Security Council on Syria: new wrinkle, familiar dynamic

Security Council Report offers its take here on the Council’s closed-door debate about a response to the Syria-Turkey violence. The dynamic is awfully familiar: It seems the Russian revisions presented today eliminated references to violations of international law and to threats to international peace and security. (Such language could potentially warrant heightened Council involvement in ...

By , a professor at Indiana University’s Hamilton Lugar School of Global and International Studies.

Security Council Report offers its take here on the Council's closed-door debate about a response to the Syria-Turkey violence. The dynamic is awfully familiar:

Security Council Report offers its take here on the Council’s closed-door debate about a response to the Syria-Turkey violence. The dynamic is awfully familiar:

It seems the Russian revisions presented today eliminated references to violations of international law and to threats to international peace and security. (Such language could potentially warrant heightened Council involvement in the Syrian crisis or might be seen by some members as language which could be invoked to justify further acts of self-defence.) The Russian draft instead apparently urges the Syrian government to investigate the incident, calls for the parties to exercise restraint and avoid military clashes in order to reduce tensions, and to find a way to peacefully resolve the crisis. However, it seems some Council members are still keen to include stronger language against Syria and there are also differences among Council members as to whether both parties, or only Syria, should be called upon to exercise restraint.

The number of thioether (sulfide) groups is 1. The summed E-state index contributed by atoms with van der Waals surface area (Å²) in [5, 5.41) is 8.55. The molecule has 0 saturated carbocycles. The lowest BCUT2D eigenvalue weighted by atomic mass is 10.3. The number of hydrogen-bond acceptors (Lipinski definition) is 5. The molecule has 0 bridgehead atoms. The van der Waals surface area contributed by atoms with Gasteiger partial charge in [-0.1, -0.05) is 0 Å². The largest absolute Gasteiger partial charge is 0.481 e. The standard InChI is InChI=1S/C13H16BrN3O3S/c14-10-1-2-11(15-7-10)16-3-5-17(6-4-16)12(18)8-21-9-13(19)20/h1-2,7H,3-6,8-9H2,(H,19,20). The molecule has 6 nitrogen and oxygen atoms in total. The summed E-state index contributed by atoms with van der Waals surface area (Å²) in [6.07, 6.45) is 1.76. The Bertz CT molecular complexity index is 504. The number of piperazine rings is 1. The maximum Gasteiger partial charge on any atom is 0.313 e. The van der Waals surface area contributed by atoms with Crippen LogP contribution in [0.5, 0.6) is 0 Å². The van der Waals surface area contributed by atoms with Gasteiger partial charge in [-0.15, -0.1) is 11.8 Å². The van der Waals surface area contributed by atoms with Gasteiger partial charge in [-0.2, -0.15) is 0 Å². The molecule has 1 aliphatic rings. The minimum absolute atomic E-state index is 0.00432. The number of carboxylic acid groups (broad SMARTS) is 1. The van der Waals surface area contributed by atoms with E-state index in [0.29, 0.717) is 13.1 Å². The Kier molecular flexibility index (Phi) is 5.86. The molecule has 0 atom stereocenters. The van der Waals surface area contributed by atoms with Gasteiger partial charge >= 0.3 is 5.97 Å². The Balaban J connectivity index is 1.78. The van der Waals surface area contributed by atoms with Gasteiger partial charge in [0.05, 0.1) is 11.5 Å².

David Bosco is a professor at Indiana University’s Hamilton Lugar School of Global and International Studies. He is the author of The Poseidon Project: The Struggle to Govern the World’s Oceans. Twitter: @multilateralist

Tag: Syria

More from Foreign Policy

Newspapers in Tehran feature on their front page news about the China-brokered deal between Iran and Saudi Arabia to restore ties, signed in Beijing the previous day, on March, 11 2023.
Newspapers in Tehran feature on their front page news about the China-brokered deal between Iran and Saudi Arabia to restore ties, signed in Beijing the previous day, on March, 11 2023.

Saudi-Iranian Détente Is a Wake-Up Call for America

The peace plan is a big deal—and it’s no accident that China brokered it.

Austin and Gallant stand at podiums side by side next to each others' national flags.
Austin and Gallant stand at podiums side by side next to each others' national flags.

The U.S.-Israel Relationship No Longer Makes Sense

If Israel and its supporters want the country to continue receiving U.S. largesse, they will need to come up with a new narrative.

Russian President Vladimir Putin lays flowers at the Moscow Kremlin Wall in the Alexander Garden during an event marking Defender of the Fatherland Day in Moscow.
Russian President Vladimir Putin lays flowers at the Moscow Kremlin Wall in the Alexander Garden during an event marking Defender of the Fatherland Day in Moscow.

Putin Is Trapped in the Sunk-Cost Fallacy of War

Moscow is grasping for meaning in a meaningless invasion.

An Iranian man holds a newspaper reporting the China-brokered deal between Iran and Saudi Arabia to restore ties, in Tehran on March 11.
An Iranian man holds a newspaper reporting the China-brokered deal between Iran and Saudi Arabia to restore ties, in Tehran on March 11.

How China’s Saudi-Iran Deal Can Serve U.S. Interests

And why there’s less to Beijing’s diplomatic breakthrough than meets the eye.